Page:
Skin Deep

If you have acne, it’s best to avoid oral antibiotics

Stress hormones wreak havoc on the skin, and can exacerbate acne.
Stress hormones wreak havoc on the skin, and can exacerbate acne. TNS

More than 50 million Americans struggle with acne each year. While oral antibiotics are commonly prescribed to kill the bacteria that causes acne, the overuse of these medications contributes to antibiotic resistance, can disrupt your body’s delicate microbiome and may increase the risk of certain diseases.

Instead of relying on oral antibiotics, talk to your dermatologist about alternative treatment options, including the proper skincare regimen, diet and lifestyle changes, and other oral medications.

Topical treatments

Start with the right cleanser and moisturizer for your skin type. Dry skin types should choose creamy moisturizing cleansers and barrier repair moisturizers, while oily types can better tolerate foaming cleansers. Then add treatment products for acne such as topical retinoids, alpha hydroxy acids, benzoyl peroxide and salicylic acid.

Work with your dermatologist to create a customized skincare regimen that will not irritate sensitive skin. For example, benzoyl peroxide can be too drying for some dry skin types. Instead, use an alpha hydroxy acid cleaner to help increase cell turnover and improve acne over several weeks.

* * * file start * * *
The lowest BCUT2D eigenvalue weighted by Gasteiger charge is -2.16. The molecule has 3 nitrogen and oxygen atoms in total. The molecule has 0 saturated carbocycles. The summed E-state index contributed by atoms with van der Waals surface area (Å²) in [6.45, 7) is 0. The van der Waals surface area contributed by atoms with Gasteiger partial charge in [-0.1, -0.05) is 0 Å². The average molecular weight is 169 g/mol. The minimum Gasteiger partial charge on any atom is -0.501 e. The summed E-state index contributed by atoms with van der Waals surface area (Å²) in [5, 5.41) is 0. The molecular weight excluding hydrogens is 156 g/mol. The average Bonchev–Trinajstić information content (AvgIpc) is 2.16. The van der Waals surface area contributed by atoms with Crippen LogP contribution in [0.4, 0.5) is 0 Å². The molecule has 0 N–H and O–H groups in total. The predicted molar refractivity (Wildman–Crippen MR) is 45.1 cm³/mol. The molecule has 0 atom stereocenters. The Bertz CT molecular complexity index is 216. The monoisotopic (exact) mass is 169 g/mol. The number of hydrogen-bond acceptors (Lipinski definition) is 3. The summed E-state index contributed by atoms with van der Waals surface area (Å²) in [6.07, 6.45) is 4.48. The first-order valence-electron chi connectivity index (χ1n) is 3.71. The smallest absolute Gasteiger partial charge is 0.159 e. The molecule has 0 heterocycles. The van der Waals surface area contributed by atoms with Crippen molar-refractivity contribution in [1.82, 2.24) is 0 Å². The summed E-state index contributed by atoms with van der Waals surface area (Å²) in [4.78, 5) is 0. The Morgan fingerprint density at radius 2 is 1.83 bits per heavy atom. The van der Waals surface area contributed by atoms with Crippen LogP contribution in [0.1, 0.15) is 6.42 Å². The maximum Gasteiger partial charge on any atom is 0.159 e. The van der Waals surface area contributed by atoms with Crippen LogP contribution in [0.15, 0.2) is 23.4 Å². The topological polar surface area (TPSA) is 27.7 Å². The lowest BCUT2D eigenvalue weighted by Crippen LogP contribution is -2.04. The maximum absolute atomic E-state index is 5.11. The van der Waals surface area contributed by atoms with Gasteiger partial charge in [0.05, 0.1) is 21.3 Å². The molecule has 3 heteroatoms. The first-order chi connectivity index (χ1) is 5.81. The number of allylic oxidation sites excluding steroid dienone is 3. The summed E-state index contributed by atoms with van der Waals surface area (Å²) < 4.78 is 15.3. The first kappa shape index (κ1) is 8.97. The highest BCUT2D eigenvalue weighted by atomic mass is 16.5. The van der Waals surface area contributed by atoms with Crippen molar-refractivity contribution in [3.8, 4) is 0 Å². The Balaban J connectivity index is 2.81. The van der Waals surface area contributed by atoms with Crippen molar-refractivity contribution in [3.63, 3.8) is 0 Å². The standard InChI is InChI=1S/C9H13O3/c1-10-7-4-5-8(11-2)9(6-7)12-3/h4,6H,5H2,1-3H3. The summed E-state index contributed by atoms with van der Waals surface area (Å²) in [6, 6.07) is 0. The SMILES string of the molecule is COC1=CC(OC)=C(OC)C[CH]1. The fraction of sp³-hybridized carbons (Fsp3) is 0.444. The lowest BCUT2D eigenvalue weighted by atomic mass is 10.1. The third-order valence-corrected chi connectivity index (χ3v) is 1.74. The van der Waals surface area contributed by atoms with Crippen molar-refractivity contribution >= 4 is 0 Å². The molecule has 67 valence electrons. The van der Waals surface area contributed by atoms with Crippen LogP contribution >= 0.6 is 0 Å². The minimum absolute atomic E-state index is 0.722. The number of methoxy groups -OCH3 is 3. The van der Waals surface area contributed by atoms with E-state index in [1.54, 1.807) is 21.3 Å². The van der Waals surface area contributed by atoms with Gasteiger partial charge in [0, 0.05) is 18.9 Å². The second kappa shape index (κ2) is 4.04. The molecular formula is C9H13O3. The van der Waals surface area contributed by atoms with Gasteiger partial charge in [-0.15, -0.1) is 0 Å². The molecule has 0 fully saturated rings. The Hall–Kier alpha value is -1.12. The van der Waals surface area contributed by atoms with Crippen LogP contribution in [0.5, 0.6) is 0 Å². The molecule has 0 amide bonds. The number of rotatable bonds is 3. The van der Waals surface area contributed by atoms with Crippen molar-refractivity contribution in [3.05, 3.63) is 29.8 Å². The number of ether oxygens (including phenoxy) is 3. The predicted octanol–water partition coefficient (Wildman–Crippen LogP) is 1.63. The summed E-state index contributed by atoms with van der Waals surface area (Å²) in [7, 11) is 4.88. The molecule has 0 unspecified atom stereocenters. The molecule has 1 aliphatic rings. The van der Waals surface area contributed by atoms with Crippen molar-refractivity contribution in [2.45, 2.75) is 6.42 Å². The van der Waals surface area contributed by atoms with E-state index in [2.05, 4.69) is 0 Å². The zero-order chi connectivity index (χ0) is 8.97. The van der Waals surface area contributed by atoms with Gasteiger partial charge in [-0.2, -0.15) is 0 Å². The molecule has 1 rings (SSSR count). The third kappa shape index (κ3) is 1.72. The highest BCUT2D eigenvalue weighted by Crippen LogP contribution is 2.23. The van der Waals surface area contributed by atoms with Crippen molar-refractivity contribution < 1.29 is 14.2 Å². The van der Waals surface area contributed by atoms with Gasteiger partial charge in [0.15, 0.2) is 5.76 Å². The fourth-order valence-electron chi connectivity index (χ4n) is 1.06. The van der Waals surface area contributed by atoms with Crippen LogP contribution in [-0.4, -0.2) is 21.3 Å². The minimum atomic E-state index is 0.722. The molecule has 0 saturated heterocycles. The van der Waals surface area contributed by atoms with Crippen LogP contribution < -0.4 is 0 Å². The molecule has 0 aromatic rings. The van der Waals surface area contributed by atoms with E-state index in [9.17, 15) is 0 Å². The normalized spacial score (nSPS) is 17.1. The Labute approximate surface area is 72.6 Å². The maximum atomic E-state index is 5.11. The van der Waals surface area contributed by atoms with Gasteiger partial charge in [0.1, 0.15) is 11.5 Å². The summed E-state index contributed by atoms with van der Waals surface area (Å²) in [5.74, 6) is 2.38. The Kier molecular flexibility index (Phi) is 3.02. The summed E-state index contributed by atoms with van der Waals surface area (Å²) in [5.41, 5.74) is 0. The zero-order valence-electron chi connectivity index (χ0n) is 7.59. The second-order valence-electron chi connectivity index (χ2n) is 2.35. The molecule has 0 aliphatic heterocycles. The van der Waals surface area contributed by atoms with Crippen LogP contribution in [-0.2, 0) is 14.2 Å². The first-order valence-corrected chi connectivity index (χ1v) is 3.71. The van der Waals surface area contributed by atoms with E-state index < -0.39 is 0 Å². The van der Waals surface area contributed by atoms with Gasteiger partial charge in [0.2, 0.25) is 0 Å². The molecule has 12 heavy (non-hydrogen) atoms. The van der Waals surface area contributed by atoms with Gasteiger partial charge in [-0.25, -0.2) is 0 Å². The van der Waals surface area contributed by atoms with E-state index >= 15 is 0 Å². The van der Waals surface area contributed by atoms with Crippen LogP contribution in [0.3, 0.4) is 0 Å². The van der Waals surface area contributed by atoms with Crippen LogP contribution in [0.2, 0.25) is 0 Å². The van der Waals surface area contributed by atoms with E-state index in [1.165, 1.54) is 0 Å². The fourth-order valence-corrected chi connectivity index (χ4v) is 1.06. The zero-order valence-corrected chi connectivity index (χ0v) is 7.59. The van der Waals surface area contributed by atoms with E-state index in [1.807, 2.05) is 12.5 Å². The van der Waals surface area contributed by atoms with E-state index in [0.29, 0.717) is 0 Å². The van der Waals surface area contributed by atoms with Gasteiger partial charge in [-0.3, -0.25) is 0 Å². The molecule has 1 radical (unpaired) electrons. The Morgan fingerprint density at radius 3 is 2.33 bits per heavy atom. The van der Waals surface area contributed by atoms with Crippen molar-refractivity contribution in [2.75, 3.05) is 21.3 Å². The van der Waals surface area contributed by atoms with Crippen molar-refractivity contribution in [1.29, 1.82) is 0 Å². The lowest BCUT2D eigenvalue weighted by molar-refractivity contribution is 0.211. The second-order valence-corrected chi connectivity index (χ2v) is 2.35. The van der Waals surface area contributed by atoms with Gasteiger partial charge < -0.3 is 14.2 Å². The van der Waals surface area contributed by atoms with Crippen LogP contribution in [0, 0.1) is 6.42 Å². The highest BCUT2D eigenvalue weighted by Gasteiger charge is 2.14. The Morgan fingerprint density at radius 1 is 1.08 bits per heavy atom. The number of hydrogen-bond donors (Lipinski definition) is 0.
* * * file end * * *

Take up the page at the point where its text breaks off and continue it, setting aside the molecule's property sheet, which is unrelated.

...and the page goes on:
It is important to remember that acne is an eight-week cycle, so you will not necessarily see results overnight.

Healthy diet, lifestyle choices

In a previous Miami Herald column, I discussed the importance of avoiding sugar and dairy (specifically low-fat and skim milk) if you are prone to acne. These foods have been shown to make acne worse. Similarly, stress is known to raise cortisol levels, triggering increased sebum production and clogged pores. Try to manage stress by getting enough sleep, exercising on a regular basis, and trying deep breathing techniques and even aromatherapy.

Alternative therapies

For persistent or severe acne, your doctor might recommend oral contraceptives, spironolactone, or isotretinoin, commonly known as Accutane. As with any medication, there are side effects to these treatments. However, they can all be safe and effective alternatives to oral antibiotics for acne.

Blue light therapy also has been shown to help clear acne by killing acne-causing bacteria on the skin. However, blue light has been linked with accelerated skin aging, so this option may be best as a last resort.

In summary

Acne is one of the most common skin problems among teens and adults alike. To avoid problems such as antibiotic resistance, talk to your dermatologist about alternative treatment options. The combination of a customized skincare regimen, diet and lifestyle factors, and alternative therapies can be a highly effective strategy for getting rid of acne.

For more information about treating and preventing acne be sure to follow Baumann Cosmetic on YouTube, or follow @BaumannCosmetic on Instagram or Facebook